Remnants of Cold War politics have driven a much more controversial wedge between Ankara and Damascus: Kurdish nationalist movements, particularly the Kurdistan Workers Party (PKK). Founded in 1978 as a Marxist political group espousing Kurdish nationalism and seeking to create an autonomous Kurdish homeland within Turkey, the PKK morphed into a paramilitary organization during Turkey’s torturous and unstable decades of military coups. The PKK has fought a long, bloody, and continuous conflict with the Turkish military ever since. As Turkey was a crucial NATO member and one of the region’s primary bulwarks against the spread of communism during the Cold War, the Soviet Union and its close allies in Syria’s Ba’athist government sought to undermine Turkey by supporting and arming the PKK. When the Soviet Union collapsed, Syria recognized that it could still use the PKK to gain leverage in bilateral disputes with Turkey (see Hatay Province and Water Resources), and continued to support the group. When Turkey threatened in 1998 to invade Syria over the increasingly troublesome PKK issue, the Syrian government eased tensions by expelling PKK founder Abdullah Öcalan from the country. Though this act significantly improved relations between Damascus and Ankara, the July 2012 withdrawal of Syrian forces from “Syrian Kurdistan” and suspicions of Damascus’ collaboration with PKK-affiliate PYD has again raised the hackles of Turkish officials.



Nearly 120,000 Syrian refugees have fled to Turkey’s southern provinces, a figure well over Turkey’s previously stated “psychological limit” of 100,000. The flow of civilians escaping the war in Syria shows no sign of abating. Turkey has closed several border crossings to stem the tide, leaving thousands of Syrians stranded on the border for weeks on end, defenseless against Syrian government air strikes. There are now some 18 refugee camps inside Turkey, with others under construction throughout the country’s southeast. The majority of Syrian refugees inside Turkey are sheltered, somewhat ironically, in Hatay province.

syrian-refugee-camps-8                                              Source: PublicIntelligence.net                                  Figures from September 27, 2012



Syria has thrice tempted Turkish intervention over the past four months. In July, Syrian forces shot down a Turkish trainer jet over what it claimed was Syrian airspace, killing the jet’s two pilots. The Assad regime promptly apologized for the dispute. Only three months later, the Turkish air force grounded a Syrian Airlines flight bound for Damascus from Moscow, suspecting that the civilian airliner was carrying Russian-made military goods for Syria’s armed forces. Upon inspection of the plane, Turkish officials found what they deemed to be missile parts, prompting Prime Minister Erdogan to demand the barring of Syrian civilian flights over Turkish airspace.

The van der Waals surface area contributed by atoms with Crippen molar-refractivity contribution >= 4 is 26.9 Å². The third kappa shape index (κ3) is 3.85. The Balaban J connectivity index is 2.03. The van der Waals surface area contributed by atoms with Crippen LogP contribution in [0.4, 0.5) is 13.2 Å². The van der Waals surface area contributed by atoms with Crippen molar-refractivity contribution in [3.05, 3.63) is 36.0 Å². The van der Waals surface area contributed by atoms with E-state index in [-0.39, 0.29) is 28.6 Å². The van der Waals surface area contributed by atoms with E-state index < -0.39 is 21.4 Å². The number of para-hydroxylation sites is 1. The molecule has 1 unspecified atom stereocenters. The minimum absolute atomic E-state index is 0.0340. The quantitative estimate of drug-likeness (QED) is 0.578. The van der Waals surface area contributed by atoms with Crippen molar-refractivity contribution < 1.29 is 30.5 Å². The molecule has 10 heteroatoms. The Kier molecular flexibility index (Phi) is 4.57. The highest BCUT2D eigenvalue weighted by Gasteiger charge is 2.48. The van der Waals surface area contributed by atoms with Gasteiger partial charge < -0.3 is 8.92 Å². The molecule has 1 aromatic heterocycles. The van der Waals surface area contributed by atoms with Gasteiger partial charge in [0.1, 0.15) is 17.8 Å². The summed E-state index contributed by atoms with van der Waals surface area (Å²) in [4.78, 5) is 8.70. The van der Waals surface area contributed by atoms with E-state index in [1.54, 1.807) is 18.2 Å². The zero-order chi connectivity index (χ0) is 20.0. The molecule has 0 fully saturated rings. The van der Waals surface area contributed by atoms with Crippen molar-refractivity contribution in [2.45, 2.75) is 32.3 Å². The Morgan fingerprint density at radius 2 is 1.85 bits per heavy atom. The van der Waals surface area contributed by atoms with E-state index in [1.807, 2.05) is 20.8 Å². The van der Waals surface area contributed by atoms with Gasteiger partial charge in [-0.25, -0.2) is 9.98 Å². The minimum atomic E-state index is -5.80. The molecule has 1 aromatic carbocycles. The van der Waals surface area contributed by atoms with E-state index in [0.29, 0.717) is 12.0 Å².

Throughout early October, several mortar shells—presumably fired by Syrian Army forces at rebel positions near the Turkish border—exploded within Turkey, killing five people and injuring several others. Turkish artillery units responded promptly by shelling Syrian artillery emplacements, killing three Syrian Army soldiers. A short time later, Turkish parliament authorized the use of ground forces inside Syria should Turkey deem further cross-border incursions as a threat to its civilians or sovereignty. Thousands of Turkish soldiers and armored vehicles have now been relocated along the Syrian border.



CIA sources estimate that there are roughly 40 chemical weapons sites within Syria. Some of these sites are located in particularly volatile areas, and the strong and influential Lebanese Shia militant group Hezbollah—a longtime ally of the Assad regime and staunch foe of Israel and the West—has established small training camps in the vicinity of some of these sites. Syria is not a party to the international Chemical Weapons Convention, and until July of this year completely denied that it possessed any such weapons. The Assad regime has now threatened to use its chemical weapons stockpiles if the international community intervenes militarily in the country. This has raised fears worldwide that, if backed into a corner by rebel forces, the regime may decide to use chemical weapons internally.